Lower-Left: A male Saichania attracting a female by performing a courtship dance. A study showed that the plates and spikes in ankylosaurids and polacanthids are less sturdy compared to small, minor osteoderms, and instead may have been more functional in thermoregulation and display. With some similarities in armor between ankylosaurs and crocodilians, I figured that male ankylosaurs could send infrasound through their bodies, causing them to vibrate and thus making their armor shake in a display attractive to females, and perhaps vice versa. Another study showed that tail clubs continued to grow in adult ankylosaurs, indicating that they also had a social role in addition to a defense role, so I depicted the Saichania showing off his tail as part of his display. I’ve also noticed that Ankylosaurus, the last of the ankylosaurids, had very prominent head spikes compared to earlier ankylosaurids, so I speculate that head spikes also had a display function in mating (though I’m probably not the first). Scientists have also speculated that the complex nasal passageways in ankylosaurs may have been capable of resonating sound, like in the crests of Parasaurolophus and other lambeosaurines. So I’ve tried to depict this hypothesis in the male Saichania, although looking back, I guess trying to hoot/honk while simultaneously vibrating the body with infrasaound might not actually be possible. Oops.
Bottom: A male Masiakasaurus offering a fish to a female. This idea is inspired by courtship behavior in certain modern birds such as kingfishers, in which a male attempts to feed a small fish headfirst to a female to initiate mating, which I presumably is meant to convey that he is a fit, resourceful mate that will ensure the success and protection of their offspring.
I'm some minutes late :/ But I had it done, so I had to.
"We are daughters of our Heavenly father, who loves us and we love Him. We will stand as witnesses of God, at all times and in all things and in all places. As we strive top live the Young Women values, which are: Faith, Divine Nature, Individual Worth, Knowledge, Choice and Accountability, Good Works, Integrity, and Virtue. We believe as we come to accept and act upon these values, we will prepared to strengthen home and family, make and keep sacred covenents, receive the ordinances of the temple, and enjoy the blessings of exaltation."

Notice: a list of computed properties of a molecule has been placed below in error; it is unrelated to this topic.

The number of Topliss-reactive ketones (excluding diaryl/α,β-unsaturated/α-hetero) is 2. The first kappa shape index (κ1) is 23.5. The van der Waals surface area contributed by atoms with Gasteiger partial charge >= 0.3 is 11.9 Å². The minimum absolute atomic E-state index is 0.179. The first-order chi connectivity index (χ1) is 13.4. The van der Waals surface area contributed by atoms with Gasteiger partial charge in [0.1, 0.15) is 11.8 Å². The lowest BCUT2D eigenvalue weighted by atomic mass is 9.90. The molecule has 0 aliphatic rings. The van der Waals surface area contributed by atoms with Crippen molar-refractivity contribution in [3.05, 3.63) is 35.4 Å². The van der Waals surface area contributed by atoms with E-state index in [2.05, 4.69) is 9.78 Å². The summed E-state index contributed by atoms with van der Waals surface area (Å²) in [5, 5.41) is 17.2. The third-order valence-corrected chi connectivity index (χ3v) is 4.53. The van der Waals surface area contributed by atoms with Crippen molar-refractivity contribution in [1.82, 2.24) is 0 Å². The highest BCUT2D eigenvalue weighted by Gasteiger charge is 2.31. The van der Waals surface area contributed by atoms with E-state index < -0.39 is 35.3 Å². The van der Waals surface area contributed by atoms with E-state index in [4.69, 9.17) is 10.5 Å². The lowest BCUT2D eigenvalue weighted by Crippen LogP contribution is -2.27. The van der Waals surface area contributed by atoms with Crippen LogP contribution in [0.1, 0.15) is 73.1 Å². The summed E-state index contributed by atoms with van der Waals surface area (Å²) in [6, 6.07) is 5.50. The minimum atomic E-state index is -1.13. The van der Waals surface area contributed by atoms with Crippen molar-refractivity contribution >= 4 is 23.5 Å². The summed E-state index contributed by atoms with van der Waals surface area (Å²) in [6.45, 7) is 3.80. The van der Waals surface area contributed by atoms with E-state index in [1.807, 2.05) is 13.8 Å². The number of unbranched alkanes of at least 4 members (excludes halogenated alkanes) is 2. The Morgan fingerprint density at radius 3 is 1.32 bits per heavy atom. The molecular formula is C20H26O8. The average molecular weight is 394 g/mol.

It's because of these standards and the Word of Wisdom (which advises us to take care of our body by not partaking in any drug substances or alcohol) that I am able to remain above the influence
Check out DA's wonderfully written article here to get an idea of what today is all about [link]
"The world's fastest land animal, the cheetah, can reach speeds of 70 mph. The most specialized member of the cat family, the cheetah also is the most endangered cat in Africa.
If you'd like to know ways you can help, check out the Cheetah Conservation Fund's website [link]
Today is a day about awareness for Cheetahs, but big cats of all kinds are facing the same demise. To learn more visit animal planet's website and "Cause an uproar" to save big cats! [link]
"Cheetahs have been captured and kept as pets worldwide since antiquity and were used in sport hunting the way dogs are used today. India captured all of its cheetahs for this purpose, and they are now extinct there and the rest of Asia. In the 1900's farmers in Africa began blaming cheetahs for the deaths of livestock and killed them whenever possible. The cheetah population dropped from 100,000 in 1900 to just 2,500 in 1990. Due to the efforts of the Cheetah Conservation Fund, the Ann van Dyk Cheetah Centre and other conservation groups, the wild cheetah population has risen to almost 10,000 in the last 20 years. Cheetahs are still at risk for extinction due to low genetic diversity, decreasing habitats and food sources, and continued hunting by humans."
Beautiful photo used for reference: [link] And Canvas bg: [link]